(Last updated Oct 6, 2018)

How to Use a Stethoscope with Hearing Aids

Note: We do not sell the stethoscopes listed on this page. Please do not contact us with questions, but feel free to post a comment below.

For medical professionals with hearing loss who regularly auscultate, hearing the vital internal sounds of the body can be quite a challenge. Whether you use hearing aids or not, you’ll want to find a way to make sure you’re hearing your stethoscope as clearly as possible. In this post, we’ll outline the most popular solutions that are available. Keep in mind that successfully auscultating with a hearing loss (and/or hearing aids) can sometimes be difficult, and finding the right solution for you will probably take a bit of trial and error.

3 Most Popular Options

1) Don’t wear your hearing aids while auscultating, and use an amplified (electronic) stethoscope. This is the quickest and easiest solution. Amplified stethoscopes like this one can amplify sound over 100x. These stethoscopes work very well and are so comfortable and easy to use that many healthcare professionals without hearing loss use them.

2) Use an electronic stethoscope with over-the-ear headphones. If you don’t want to have to remove your hearing aids for auscultation, this is many times the best solution. Most electronic stethoscopes have sound output jacks which will allow you to use any over-the-ear headphones with the stethoscope. When your ready for auscultation, simply keep your hearing aids on, put on your headphones, plug the headphone cord into the stethoscope, and you’re ready to go. Warning: In some cases, putting headphones directly over hearing aids will cause them to feedback (whistle). Your hearing provider should be able to program your hearing aids to reduce or eliminate this feedback.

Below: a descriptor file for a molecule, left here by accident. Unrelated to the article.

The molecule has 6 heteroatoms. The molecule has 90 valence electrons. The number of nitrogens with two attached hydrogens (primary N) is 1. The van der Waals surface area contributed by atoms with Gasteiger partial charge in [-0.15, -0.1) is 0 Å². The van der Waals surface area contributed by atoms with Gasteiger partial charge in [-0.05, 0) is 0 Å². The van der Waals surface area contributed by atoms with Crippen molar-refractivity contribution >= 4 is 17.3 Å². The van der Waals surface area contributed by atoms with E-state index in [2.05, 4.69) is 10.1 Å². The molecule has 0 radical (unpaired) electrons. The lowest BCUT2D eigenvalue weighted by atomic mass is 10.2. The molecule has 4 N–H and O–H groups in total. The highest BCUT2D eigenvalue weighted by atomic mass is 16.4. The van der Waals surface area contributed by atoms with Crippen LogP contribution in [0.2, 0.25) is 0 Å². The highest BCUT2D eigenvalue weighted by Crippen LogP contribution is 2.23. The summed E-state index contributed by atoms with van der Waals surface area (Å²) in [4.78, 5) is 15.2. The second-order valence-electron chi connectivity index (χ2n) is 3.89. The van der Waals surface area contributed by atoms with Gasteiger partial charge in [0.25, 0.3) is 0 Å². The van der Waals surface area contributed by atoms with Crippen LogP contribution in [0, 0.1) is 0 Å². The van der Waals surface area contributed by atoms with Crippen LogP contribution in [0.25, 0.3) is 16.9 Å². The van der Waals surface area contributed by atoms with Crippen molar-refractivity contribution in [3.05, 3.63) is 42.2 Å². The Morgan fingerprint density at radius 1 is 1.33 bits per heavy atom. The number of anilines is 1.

3) Use an electronic stethoscope with a Bluetooth streamer This isn’t an option for everyone. In order for this to work, you have to have wireless (Bluetooth compatible) hearing aids. Edit: 7/30/15: For simplicity’s sake, when I say “Bluetooth compatible” hearing aids, I’m referring to hearing aids which are compatible with a Bluetooth streamer. If you bought your hearing aids within the last 2 years and they are behind-the-ear hearing aids (not custom in-the-ear aids), chances are your hearing aids are Bluetooth compatible. If you’re not sure if your hearing aids are Bluetooth compatible, simply give your hearing provider a call and ask if there is a Bluetooth streamer accessory available for the hearing aid (you can purchase this from your provider). Then, simply plug a standard 3.5mm cord into both the streamer and the stethoscope, and the stethoscope sound will be wirelessly streamed to your hearing aids.

Below is a video showing how this type of setup works.

Things to keep in mind

  • The sounds that stethoscopes are designed to pick up are very low frequency. Hearing aids weren’t designed to amplify sounds below 150 Hz, which is the frequency where most of these sounds occur. For this reason, it’s a good idea to have your hearing provider program a memory into your hearing aids which emphasizes the low frequency sounds.
  • Get a “mute” option programmed in to your hearing aids. You need to be able to turn off the microphones on your hearing aids when your auscultating so all the background noise doesn’t get in your way. Most hearing aids are capable of being “muted” with the push of a button- talk to your provider about setting this up.

If you’re a medical professional and can share any tips or tricks that might be helpful to our readers, please post a comment below!

If you’d like a free phone consultation with a licensed hearing provider, please feel free to call us at 800-731-6794.

Jeff Hall Jeff Hall Jeff is a California licensed hearing aid dispenser and the President of ZipHearing- one of the largest discount hearing aid suppliers in the United States. Jeff lives in San Diego, CA with his wife and young daughter.
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